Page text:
Puss ‘N Boots is one of our favorite characters around here. Any animal with a sword and a cool hat would probably fit that bill, though! We had a chance to review a new-to-us movie about him, The True Story of Puss ‘N Boots on DVD.
About The True Story of Puss ‘N Boots
A young miller’s son inherits a strange talking cat with magical boots. With his cunning wit, Puss helps him win the heart of the Princess while battling devious suitors that are after the throne.
Starring Emmy and Golden Globe winner William Shatner as the voice of Puss, this movie is about accomplishing your dreams no matter who you are.
A free adaptation of Charles Perrault’s famous Puss ‘n Boots, “The True Story of Puss ‘n Boots” is a story for young and old for the first time on cinema screens.
My children liked this movie well enough. MrCutie, my youngest son, got a real kick out of some of the things that Puss does in the story. BudBud said he felt like the animation was meant for smaller kids (i.e., that it was a bit slow). He also wondered at the end of the movie if he’d missed something, because the back cover and movie description state that Puss ‘battles’ devious suitors – and there’s never really any battling going on (not to the mind of a 10-yr-old boy). In the movie itself there is also really only 1 other suitor, though you hear about others from before, so BudBud was a bit confused I think. One thing Sweetheart and I noticed right away was that the voices didn’t always match with the mouths of the characters. We investigated and found out that this film was originally done in French, with the English voices added later. Again, for younger children there would likely be no notice taken, but for my older and detail-oriented big kiddos, it was a bit distracting sometimes.
The story-line is quite different from any other story we’ve ever heard of Puss N’ Boots. His boots are magical only in a limited way – they make him run faster. The tricks and schemes he comes up with are carried out with little or no help from his magic boots. So, that’s definitely a free-adaptation of the original stories we’ve read.
I have to admit that I’m not a huge fan of this movie. There were a few things that really stood out for me.
The voice-animation synchronization issue was easy enough to get past, but one voice in particular was almost irritating to me. Unfortunately, it was the voice of William Shatner as Puss. It was too raspy and often whiny to my ears. It seemed forced and quite unnatural. He wasn’t particularly funny either, though definitely sly and clever. His paws were also oddly distracting, perhaps because they look like he’s wearing mittens or something and not like real cat’s paws.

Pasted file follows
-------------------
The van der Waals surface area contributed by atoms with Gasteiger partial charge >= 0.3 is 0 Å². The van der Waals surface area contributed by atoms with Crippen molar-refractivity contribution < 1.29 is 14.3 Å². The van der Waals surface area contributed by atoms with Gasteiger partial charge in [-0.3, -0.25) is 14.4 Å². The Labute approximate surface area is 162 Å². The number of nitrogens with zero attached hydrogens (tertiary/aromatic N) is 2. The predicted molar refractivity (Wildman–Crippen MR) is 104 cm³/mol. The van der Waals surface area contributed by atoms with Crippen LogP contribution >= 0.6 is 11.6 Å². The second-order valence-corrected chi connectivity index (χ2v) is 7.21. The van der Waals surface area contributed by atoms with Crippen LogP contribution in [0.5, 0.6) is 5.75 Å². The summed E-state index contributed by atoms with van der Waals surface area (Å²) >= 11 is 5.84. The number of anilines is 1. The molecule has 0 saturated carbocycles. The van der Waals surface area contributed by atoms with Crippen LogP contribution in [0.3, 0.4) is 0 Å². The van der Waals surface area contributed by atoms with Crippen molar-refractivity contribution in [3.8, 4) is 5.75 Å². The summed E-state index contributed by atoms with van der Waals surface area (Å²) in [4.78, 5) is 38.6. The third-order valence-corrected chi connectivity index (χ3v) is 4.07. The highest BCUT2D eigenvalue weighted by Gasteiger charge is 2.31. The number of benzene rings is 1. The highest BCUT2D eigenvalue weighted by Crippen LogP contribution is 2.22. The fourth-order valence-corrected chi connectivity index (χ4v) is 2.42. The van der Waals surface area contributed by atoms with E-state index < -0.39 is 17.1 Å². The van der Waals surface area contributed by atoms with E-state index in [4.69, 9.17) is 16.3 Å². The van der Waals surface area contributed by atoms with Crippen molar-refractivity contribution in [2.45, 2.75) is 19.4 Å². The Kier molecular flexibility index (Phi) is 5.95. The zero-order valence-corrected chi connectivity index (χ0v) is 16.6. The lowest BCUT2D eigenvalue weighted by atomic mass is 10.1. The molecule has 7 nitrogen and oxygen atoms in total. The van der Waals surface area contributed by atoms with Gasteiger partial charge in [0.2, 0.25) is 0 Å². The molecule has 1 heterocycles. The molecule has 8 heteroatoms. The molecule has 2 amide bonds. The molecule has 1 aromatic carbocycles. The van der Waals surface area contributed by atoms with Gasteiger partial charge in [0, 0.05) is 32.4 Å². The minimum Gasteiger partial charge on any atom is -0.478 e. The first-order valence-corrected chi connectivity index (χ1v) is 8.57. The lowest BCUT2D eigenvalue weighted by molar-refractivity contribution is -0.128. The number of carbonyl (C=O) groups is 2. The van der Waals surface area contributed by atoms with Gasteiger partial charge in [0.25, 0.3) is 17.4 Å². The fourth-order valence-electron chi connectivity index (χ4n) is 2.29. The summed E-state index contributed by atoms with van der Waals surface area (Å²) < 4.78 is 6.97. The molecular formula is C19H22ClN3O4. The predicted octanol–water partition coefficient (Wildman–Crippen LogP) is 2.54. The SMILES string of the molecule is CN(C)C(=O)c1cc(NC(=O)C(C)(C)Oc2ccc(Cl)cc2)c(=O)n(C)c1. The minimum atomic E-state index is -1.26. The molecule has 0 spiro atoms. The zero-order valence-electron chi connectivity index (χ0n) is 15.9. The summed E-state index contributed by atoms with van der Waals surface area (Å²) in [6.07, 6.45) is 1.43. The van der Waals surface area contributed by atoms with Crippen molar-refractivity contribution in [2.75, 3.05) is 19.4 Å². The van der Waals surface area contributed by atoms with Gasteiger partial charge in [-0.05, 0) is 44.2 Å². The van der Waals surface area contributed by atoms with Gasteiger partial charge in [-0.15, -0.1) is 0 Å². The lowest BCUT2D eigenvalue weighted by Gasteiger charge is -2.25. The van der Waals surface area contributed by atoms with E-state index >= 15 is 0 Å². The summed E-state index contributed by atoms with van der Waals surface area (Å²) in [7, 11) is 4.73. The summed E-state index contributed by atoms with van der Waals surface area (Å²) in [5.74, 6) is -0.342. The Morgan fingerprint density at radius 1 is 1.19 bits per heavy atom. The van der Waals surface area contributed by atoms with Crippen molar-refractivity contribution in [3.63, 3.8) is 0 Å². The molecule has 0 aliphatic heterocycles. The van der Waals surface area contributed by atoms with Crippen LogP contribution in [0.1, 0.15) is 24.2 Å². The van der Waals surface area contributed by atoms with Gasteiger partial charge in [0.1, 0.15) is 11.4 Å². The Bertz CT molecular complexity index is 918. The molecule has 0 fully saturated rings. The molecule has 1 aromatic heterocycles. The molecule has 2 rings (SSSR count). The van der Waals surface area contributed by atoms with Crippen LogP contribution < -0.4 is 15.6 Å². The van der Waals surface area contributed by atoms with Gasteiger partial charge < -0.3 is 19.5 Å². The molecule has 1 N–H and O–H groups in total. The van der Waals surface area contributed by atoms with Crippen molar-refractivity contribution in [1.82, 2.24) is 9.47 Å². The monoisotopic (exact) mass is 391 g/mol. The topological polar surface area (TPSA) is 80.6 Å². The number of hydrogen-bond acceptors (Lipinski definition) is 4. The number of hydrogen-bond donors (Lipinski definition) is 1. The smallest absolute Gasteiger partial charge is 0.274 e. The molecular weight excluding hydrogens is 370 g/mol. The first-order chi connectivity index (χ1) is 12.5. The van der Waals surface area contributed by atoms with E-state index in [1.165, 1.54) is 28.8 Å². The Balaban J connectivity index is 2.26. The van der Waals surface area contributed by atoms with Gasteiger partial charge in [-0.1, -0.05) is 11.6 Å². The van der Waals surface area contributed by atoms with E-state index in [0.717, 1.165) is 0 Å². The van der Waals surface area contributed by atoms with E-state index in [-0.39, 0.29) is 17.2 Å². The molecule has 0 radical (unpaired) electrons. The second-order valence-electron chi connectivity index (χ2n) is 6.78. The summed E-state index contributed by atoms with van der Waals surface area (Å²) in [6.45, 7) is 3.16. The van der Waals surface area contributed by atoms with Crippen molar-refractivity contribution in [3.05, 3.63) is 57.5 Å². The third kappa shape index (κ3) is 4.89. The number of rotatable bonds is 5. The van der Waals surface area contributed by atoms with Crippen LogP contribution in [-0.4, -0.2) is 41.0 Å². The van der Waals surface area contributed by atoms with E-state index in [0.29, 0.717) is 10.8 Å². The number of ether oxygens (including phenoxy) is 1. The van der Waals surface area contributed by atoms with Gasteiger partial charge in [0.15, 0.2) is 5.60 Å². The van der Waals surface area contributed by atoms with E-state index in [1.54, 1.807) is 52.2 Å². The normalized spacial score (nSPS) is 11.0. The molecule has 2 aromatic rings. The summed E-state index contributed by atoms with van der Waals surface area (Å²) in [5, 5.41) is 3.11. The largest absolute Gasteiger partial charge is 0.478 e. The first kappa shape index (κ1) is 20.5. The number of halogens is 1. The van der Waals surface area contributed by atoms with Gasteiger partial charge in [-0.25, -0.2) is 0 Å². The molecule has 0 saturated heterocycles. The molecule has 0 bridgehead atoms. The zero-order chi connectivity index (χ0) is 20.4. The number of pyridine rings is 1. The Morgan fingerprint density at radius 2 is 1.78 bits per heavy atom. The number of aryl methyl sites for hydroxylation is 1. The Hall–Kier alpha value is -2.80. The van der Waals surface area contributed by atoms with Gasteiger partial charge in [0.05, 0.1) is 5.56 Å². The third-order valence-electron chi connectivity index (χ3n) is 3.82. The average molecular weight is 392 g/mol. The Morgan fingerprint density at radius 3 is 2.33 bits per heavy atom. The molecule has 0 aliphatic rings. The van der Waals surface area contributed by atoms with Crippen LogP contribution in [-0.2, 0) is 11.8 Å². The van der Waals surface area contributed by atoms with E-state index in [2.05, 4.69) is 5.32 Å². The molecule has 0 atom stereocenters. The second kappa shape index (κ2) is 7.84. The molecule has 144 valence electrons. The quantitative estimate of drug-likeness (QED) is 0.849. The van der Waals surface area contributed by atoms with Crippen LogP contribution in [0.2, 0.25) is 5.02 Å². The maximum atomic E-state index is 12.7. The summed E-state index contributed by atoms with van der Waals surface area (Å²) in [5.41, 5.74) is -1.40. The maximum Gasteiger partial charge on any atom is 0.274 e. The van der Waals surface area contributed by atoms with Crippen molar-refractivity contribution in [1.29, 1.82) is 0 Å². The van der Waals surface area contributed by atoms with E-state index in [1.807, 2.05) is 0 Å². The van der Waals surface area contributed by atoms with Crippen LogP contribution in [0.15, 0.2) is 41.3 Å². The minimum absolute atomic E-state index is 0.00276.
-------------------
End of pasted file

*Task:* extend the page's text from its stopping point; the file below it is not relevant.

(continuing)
Animated princesses often leave a bit to be desired in terms of their approximation of real life women, and the Princess in this story is unfortunately no different. I think she’s kind of a “Jennifer Lopez” shape, very busty, with a TEENY waist and HUGE hips. My 12-yr-old daughter, Sweetheart, said, “Wow, she doesn’t look like any woman I’ve ever seen in real life.” All of the women in the film, in general, aren’t characterized very true-to-life. The Queen is a slurring drunk it seems, and the innkeeper (or pub owner?) clears dishes with a cleavage-bearing lean across the tables. The Princess herself, misproportioning aside, must sneak away from the castle in disguise to visit the pub in order to pursue her love of dancing and singing.
In general, I would have preferred for Puss to deal with things magically, rather than as he did in this movie, through deceit and trickery. There are lies at every turn, with subtle details added or excluded for the sole purpose of deception. Even when given the chance to ‘come clean’ after the Princess discovers his secrets, the miller’s son continues the charade, and ‘luckily enough’ gets away with it. What seems to make it all ‘right’ is that the Princess loves him anyway, and it’s all at the expense of ‘the bad guys’ (in this case, the Chamberlain and the Ogre). The ends justify the means, regardless of lies told along the way. I disagree with this philosophy, and really didn’t like this about the movie.
There was also a very bizarre torture going on with the Princess’s previous suitors – the Chamberlain would have them turned into toads, and then they would be made to eat some kind of gross food slop continually launched at them via a never-ending conveyor belt. The scenes with these toads made me sick to my stomach, and were just odd. I never understood the purpose of it – wouldn’t turning them into toads be enough, especially for a kids’ movie? All my kiddos were like, “Ohmigosh, poor toad! How do you make it stop? It’s awful!”
I did like most of the music in the score/soundtrack of the movie. On her wedding day, the Princess sings, “I Feel Pretty” from West Side Story, and she dances and sings to “Habañera” from the opera Carmen. Those were some pretty fun additions, at least for me, as a lover of classic music such as this.
This is truly a free-adaptation of the Puss N’ Boots story, but I’m not sure it even keeps with the spirit of the TRUE story of Puss N’ Boots. As with any creative license taken with a classic tale, it’s open for interpretation. Perhaps the film is more suited to a European audience, but The True Story of Puss N’ Boots is not a big hit in our Canadian house.
For more information on The True Story of Puss N’ Boots, visit Phase4Films.